std::cout << ++line_number << ". " << lines[i] << '\n' ;

        lines =  read_lines( "??????" ) ;
        std::cout << "success\n" ;
    }

    catch( const std::bad_alloc& )
    {
        std::cerr << "*** error: out of memory!\n" ; 
    }

    catch( const std::exception& e )
    {
        std::cerr << "*** error: " << e.what() << '\n' ; 
    }
}  
While I thank you for your reply, std::bad_alloc won't be an issue at the moment however I will take that into consideration. For reference I am also using wxWidgets so if I can avoid using the std namespace then I will (Which is why I used a different name altogether).

If you have a suggestion for the root class that can deal with such instances then I would be happy to hear it.
Last edited on
> If you have a suggestion...

I have two suggestions.

1. Do not violate the ODR.
2. Ideally, do not reinvent the wheel.
The way I understand it is that when you use a template your compiler sets up what my book called an "instance" of that template for each time you call that template using a different variable-type combination and that instance is held in memory until program end. So if you have a templated class that has several other classes that are derived from it then the compiler is going to make an instance for each variable type in each object and in each derived object type, so it can quickly use up a tonne of memory for even short codes. That's how I understand it at least.
Try this:

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#include <vector>

template < typename T > T foo( const T& v )
{
    std::vector<T> a ;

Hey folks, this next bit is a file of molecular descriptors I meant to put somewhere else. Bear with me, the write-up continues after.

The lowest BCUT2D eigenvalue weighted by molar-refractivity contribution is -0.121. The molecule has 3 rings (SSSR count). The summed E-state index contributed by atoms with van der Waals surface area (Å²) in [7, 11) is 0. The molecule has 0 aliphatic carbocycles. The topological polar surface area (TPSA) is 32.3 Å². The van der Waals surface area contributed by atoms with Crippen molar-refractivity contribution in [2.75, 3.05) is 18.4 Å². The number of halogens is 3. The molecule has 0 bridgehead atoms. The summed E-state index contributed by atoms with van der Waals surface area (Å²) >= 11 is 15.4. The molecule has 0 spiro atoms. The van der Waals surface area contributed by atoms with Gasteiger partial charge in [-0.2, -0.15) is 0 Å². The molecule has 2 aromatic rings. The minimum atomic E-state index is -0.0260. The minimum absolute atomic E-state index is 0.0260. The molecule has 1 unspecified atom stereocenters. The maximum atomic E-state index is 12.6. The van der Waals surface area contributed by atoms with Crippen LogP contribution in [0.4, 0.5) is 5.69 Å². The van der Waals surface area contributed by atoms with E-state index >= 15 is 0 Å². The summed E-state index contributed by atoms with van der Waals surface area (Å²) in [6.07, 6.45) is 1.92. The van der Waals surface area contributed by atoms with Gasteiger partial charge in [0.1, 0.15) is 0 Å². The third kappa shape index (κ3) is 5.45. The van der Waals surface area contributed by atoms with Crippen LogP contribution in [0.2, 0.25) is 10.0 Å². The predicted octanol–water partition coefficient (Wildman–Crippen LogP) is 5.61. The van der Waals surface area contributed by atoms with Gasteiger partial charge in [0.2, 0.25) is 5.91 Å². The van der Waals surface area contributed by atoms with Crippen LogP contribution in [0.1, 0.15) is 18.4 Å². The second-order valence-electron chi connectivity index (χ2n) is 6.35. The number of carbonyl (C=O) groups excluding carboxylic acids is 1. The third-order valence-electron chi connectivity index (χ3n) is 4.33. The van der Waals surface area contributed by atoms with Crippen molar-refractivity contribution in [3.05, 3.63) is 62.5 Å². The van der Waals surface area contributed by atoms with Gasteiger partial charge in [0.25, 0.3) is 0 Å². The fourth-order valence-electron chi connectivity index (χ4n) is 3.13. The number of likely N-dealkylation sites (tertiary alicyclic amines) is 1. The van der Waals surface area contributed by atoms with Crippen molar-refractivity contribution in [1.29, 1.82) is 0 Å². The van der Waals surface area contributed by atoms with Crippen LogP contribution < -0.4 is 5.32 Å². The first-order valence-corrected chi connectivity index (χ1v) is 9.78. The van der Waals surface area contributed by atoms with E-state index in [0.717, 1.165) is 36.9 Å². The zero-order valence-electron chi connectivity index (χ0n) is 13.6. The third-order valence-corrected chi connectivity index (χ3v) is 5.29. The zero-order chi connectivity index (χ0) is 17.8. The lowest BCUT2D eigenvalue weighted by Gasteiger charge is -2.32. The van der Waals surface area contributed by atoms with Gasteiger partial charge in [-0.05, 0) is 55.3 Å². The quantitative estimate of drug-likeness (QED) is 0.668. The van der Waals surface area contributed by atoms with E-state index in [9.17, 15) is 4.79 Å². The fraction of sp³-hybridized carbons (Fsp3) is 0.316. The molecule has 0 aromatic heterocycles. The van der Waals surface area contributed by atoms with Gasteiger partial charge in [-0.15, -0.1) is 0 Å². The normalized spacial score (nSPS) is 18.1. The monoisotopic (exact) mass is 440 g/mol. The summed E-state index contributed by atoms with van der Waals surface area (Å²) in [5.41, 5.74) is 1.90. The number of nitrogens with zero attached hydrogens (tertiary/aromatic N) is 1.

for( int i = 0 ; i < 1000 ; ++i ) a.push_back(v) ;
    return a.front() ;
}

int main()
{
    int i = 7 ;
    double d = 0 ;
    short s = 8 ;
    float f = 3.4 ;

    return foo<int>(7) /* + foo<double>(d) + foo<short>(s) + foo<float>(f) */ ;
}


This has one instantiation of std::vector<>.
Compile and build it with optimizations enabled ('Release' build in VS). Note the size of the executable.

Uncomment the commented part of line 17.
return foo<int>(7) + foo<double>(d) + foo<short>(s) + foo<float>(f) ;
Now there are four instantiations of std::vector<>.
Compile, build, and check executable size as before.

That would give you a rough idea about the memory cost involved in the instantiation of std::vector<T>.
On your implementation, of course.
Thanks, I wasn't trying to reinvent the "wheel", just trying to use something guaranteed to not cause compile complaints, exceptions and bad_alloc I can deal with later.

I didn't realise about the memory but I've already thought of a solution, I will make a macro using the same/similar code to xsVector and it will fill part of the class inheriting it itself e.g.
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#ifdef xsDEBUG
class Codes : public xsVector< Code, 0x100 >
{
public:
    int selection;
}
#else
class Codes
{
xsVECTOR( Codes, Code, 0x100 );
public:
    int selection;
}
#endif 

In this way I can still keep the xsVector class for testing new code/functions while being able to deal with memory for releases.
Last edited on